China Case Study
The Kids Nutrition and Health Study in China is part of the global research project focusing on the assessment of children’s dietary intakes and eating behaviors. By analyzing data from the 2011 China Health and Nutrition Survey, we found that most Chinese children did not consume enough nutrients, such as fiber, calcium and vitamin D, whereas the intakes of saturated fat and sodium were excessive in 57% and 85% of children, respectively.
Children from urban areas and from higher income households were more likely to have higher micronutrient intakes and consume more animal source foods, especially dairy products, than those from rural areas and from lower income households. The prevalence of overweight or obesity in children was higher in urban areas and higher income families than in rural settings and those from lower income households.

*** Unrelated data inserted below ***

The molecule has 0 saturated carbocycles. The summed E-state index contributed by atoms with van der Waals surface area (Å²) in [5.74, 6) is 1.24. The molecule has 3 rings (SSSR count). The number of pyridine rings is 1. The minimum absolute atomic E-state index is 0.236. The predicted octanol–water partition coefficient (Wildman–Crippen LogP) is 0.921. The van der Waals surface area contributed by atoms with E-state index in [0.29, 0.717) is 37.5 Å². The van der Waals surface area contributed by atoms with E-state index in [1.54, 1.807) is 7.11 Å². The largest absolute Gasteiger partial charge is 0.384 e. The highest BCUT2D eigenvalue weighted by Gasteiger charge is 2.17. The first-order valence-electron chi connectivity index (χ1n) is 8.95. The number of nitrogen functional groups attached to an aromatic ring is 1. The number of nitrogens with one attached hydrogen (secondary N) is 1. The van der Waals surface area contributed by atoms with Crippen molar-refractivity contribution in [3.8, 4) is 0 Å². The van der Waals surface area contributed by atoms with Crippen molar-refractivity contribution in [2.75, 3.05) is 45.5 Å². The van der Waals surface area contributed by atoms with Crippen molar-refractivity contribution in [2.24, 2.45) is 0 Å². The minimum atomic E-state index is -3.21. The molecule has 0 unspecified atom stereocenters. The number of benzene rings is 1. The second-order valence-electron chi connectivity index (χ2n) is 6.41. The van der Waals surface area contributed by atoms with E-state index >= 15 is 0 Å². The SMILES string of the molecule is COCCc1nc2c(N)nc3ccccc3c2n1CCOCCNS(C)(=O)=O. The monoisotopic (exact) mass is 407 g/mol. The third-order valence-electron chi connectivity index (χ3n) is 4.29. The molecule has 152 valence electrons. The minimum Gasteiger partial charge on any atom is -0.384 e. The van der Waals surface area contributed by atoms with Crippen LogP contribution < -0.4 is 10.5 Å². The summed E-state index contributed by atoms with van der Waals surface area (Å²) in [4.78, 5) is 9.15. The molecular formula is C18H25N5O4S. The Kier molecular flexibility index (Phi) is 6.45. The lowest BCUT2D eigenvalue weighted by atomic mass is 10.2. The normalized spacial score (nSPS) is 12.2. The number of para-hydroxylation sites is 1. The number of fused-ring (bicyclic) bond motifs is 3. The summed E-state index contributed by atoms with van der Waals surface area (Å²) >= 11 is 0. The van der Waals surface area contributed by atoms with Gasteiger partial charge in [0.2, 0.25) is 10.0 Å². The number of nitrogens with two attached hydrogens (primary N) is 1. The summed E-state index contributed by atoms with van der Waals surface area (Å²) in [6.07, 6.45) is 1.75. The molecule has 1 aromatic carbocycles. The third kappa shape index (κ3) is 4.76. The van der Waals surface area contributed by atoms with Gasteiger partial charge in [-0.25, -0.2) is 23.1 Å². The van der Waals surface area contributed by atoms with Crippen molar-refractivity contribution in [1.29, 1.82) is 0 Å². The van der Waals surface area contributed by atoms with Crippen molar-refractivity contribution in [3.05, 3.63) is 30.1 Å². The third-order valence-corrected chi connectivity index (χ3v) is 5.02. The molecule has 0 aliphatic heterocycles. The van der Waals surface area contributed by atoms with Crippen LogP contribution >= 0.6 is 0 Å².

We also reported that almost all children had three main meals (breakfast, lunch, and dinner), and 71% of them consumed snacks that contributed 10% of daily energy. Results suggested that a comprehensive approach that includes nutrition education, nutrition intervention programs targeting vulnerable populations, and promotion of physical activity is needed to improve the nutrition and health status in Chinese children.